Trauma-induced Proptosis


Occular (eye) injury is unfortunately a common phenomenon in pets. Proptosis, one of many eye injuries common to animals, is when the eye is forced out of the eye socket. If proptosis occurs it is an emergency that requires immediate response, the eye must be placed back into its eye socket by a veterinarian as soon as possible.

Whenever your pet is showing signs of a health issue, your first step is to contact your primary care veterinarian. If it is indicated that your pet may suffer from a trauma-induced proptosis or another serious condition, a veterinary specialist is available at an ExpertVet certified or affiliated hospital.



Dog bites, cat claws, and car accidents are common traumas that may cause proptosis. Flat-faced dogs, such as Pugs, Shih Tzus, and Pekingese, are particularly susceptible to proptosis. The force of trauma necessary to proptose the eye in nonbrachycephalic (non-flat-faced) dog breeds such as Labradors, Border Collies, Beagles, and most cats is substantial and usually associated with severe intraocular, facial, skull, or central nervous system trauma.



Once your pet is stable after the trauma, they will be anesthetized for surgery where a veterinarian will replace the globe in the eye socket. After the eye is repositioned and the eyelid margins are pulled over the globe, temporary sutures are placed and usually left in place for about seven to 28 days. These sutures are usually removed in a staged fashion as swelling diminishes. Post-operative medication will likely be prescribed to prevent possible infections.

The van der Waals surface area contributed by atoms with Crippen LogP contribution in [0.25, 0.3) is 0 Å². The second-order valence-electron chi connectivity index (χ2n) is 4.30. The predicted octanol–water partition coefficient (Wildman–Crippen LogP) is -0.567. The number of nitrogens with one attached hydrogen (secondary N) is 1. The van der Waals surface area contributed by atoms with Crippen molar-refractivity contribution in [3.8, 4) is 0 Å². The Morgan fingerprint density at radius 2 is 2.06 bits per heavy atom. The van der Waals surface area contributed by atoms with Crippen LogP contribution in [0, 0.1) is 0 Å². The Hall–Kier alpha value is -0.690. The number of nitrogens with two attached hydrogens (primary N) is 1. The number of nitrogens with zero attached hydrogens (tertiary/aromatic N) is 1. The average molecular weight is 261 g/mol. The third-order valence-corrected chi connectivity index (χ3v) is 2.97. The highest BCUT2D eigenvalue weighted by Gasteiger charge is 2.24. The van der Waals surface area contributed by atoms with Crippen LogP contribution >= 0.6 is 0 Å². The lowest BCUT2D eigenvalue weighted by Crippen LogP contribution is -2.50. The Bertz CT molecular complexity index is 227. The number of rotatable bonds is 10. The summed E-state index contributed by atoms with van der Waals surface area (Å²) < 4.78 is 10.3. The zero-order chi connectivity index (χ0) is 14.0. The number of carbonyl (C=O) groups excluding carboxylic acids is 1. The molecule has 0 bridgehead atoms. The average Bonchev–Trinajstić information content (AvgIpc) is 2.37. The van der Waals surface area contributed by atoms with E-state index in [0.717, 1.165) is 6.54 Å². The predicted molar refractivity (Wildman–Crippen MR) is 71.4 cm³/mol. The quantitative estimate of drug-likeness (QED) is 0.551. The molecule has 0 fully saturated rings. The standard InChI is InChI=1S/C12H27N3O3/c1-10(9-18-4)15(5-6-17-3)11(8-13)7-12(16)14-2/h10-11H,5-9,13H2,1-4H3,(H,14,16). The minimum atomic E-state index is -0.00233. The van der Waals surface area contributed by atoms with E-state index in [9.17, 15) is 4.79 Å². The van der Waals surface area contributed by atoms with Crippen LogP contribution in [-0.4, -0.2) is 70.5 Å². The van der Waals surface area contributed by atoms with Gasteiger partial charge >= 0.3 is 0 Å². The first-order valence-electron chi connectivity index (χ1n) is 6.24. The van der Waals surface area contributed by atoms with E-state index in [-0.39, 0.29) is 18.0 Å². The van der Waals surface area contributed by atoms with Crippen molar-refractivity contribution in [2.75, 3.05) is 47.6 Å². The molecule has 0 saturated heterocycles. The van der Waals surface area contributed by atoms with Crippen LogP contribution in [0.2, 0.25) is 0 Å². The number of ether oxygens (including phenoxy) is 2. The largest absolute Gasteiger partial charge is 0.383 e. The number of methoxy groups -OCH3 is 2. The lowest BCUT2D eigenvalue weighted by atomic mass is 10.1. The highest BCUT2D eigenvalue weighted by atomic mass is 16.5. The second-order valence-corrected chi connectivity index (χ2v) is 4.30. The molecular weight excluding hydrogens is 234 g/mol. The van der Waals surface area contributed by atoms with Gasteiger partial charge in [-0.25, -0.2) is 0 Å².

The prognosis for retaining vision in the affected eye is dependent on the severity of the trauma, your pet's breed, and how quickly the eye was treated after the trauma. In many cases, the chance of retaining vision is poor but the globe (the eye itself) will be saved. Owners may worry about their pets that lose vision in the displaced eye; however, dogs and cats are very capable of living a full life with one functioning eye.